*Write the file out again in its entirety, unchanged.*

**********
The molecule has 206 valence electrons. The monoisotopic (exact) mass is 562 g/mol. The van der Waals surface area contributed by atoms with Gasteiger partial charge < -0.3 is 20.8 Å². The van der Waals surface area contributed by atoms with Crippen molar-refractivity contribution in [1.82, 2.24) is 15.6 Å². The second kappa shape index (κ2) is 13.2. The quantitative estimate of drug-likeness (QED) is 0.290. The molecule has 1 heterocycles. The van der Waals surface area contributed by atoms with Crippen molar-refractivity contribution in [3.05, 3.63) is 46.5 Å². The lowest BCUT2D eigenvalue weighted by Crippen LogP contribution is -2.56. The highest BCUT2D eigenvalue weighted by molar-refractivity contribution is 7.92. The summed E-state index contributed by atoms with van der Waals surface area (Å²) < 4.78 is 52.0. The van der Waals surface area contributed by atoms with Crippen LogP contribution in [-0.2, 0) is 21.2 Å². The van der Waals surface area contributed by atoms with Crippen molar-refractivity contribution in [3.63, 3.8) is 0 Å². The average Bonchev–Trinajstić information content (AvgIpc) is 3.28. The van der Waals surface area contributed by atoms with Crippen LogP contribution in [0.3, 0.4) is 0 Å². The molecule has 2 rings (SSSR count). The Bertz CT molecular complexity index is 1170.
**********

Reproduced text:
The molecule has 206 valence electrons. The monoisotopic (exact) mass is 562 g/mol. The van der Waals surface area contributed by atoms with Gasteiger partial charge < -0.3 is 20.8 Å². The van der Waals surface area contributed by atoms with Crippen molar-refractivity contribution in [1.82, 2.24) is 15.6 Å². The second kappa shape index (κ2) is 13.2. The quantitative estimate of drug-likeness (QED) is 0.290. The molecule has 1 heterocycles. The van der Waals surface area contributed by atoms with Crippen molar-refractivity contribution in [3.05, 3.63) is 46.5 Å². The lowest BCUT2D eigenvalue weighted by Crippen LogP contribution is -2.56. The highest BCUT2D eigenvalue weighted by molar-refractivity contribution is 7.92. The summed E-state index contributed by atoms with van der Waals surface area (Å²) < 4.78 is 52.0. The van der Waals surface area contributed by atoms with Crippen LogP contribution in [-0.2, 0) is 21.2 Å². The van der Waals surface area contributed by atoms with Crippen molar-refractivity contribution in [3.63, 3.8) is 0 Å². The average Bonchev–Trinajstić information content (AvgIpc) is 3.28. The van der Waals surface area contributed by atoms with Crippen LogP contribution in [0.3, 0.4) is 0 Å². The molecule has 2 rings (SSSR count). The Bertz CT molecular complexity index is 1170.